The system is still comparatively new and the use of video has produced an ability to look at a play with microscopic closeness. This has produced a need for official interpretations of infractions , particularly those involving offside and handballs, that were not necessary before VAR was instituted. Is it offside if a players nose is closer to the goal than the defender? How about the players hair? Is it a handball if the possible offender’s hand is only 2 inches from his/her body? How about 3 inches? Since the VAR referee is making the call, there are going to be inconsistencies in the final determination of foul/no foul. Given that all close calls are being made by VAR , there are many of these inch-by-inch decisions, and the system is getting vilified by those who feel they have been done in by the calls….which – sooner or later – means everybody.

So what can be done? or should anything? The Soccer Yoda has two possible solutions, although they are admittedly slightly off the wall…ok, more than slightly.

A) Originally the VAR was considered as a means to correct the obvious errors that occur once in a while during a soccer season. This has changed so that now it is THE manner to examine play and make close calls that the officials don’t make anymore. So, lets combine the ideas. No change to the process is needed. Officials continue  to hold off on calls that might stop the game incorrectly. And VAR is still used as the major deciding factor on closer calls. BUT it is used as originally planned -to correct clear and obvious errors – if the call isn’t immediately obviously an infraction – it isn’t called. That would mean that any close offside would 1) not be called during the run of play, and 2) unless the non-call is considered to be a “clear and obvious” violation of the rules – the play stands. No more “armpit offsides”, no more drawing computer graphic lines to determine if a player’s little finger was in an offside position. No more – was the hand that touched the ball in an unnatural position when it was in front of the player’s face preventing a broken nose? If the VAR can’t tell by looking quickly and directly at the video still picture, the play stands. Would that eliminate all controversy? No. Aggrieved fans would still argue whether a decision about an infraction was “clear and obvious” or not. Would it reduce the number of controversial decisions? Undoubtedly yes. Would it mean many more goals? Yes. So what is wrong with that?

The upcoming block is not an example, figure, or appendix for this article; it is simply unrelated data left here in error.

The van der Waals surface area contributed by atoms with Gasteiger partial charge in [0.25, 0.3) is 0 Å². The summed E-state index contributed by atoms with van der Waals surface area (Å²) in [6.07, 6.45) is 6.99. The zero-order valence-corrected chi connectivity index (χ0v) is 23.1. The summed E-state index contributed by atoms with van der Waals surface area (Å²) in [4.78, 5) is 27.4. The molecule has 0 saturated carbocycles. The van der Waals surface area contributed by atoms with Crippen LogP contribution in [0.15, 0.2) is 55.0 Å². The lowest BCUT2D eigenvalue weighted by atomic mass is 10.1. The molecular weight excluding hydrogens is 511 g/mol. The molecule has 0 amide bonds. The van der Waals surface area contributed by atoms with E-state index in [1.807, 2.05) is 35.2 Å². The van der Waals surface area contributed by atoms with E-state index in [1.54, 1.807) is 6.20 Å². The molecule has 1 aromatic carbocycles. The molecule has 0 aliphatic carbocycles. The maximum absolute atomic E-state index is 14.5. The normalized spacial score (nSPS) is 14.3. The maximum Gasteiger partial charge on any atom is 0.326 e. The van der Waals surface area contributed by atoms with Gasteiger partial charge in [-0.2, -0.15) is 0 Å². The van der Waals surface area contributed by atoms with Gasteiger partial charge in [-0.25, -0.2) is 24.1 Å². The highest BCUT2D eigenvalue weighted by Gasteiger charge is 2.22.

B) Ok, here is an even crazier idea. Because an incorrect call stops play and the team that actually did not do anything wrong, would, in effect, be penalized, referees refrain from making any calls. The problem is not the call, but the fact that play would be stopped for it. As Americans, we are familiar with that problem and the solution for it. Signal the foul, but don’t stop play. If the assistant referee thinks a handball occurred during an attack…..raise the flag but don’t stop the action. IF and only IF a goal results …then have VAR check it out and if the call is correct and not a “clear and obvious error”, then the goal does not count. The advantage is –  once the flag goes up everybody knows that any goal which results is subject to VAR examination and in all likelihood will not count, unless the call was an obvious mistake. Give the central referee a flag to throw if that official spots an infraction. Yes, I know , it sounds nuts and , of course, comes from American “football”. And there still might be calls that fans think are wrong. But the controversy caused by the system would be limited. And, perhaps, referees would again use their eyes and minds to make calls, rather than constantly deferring to the VAR.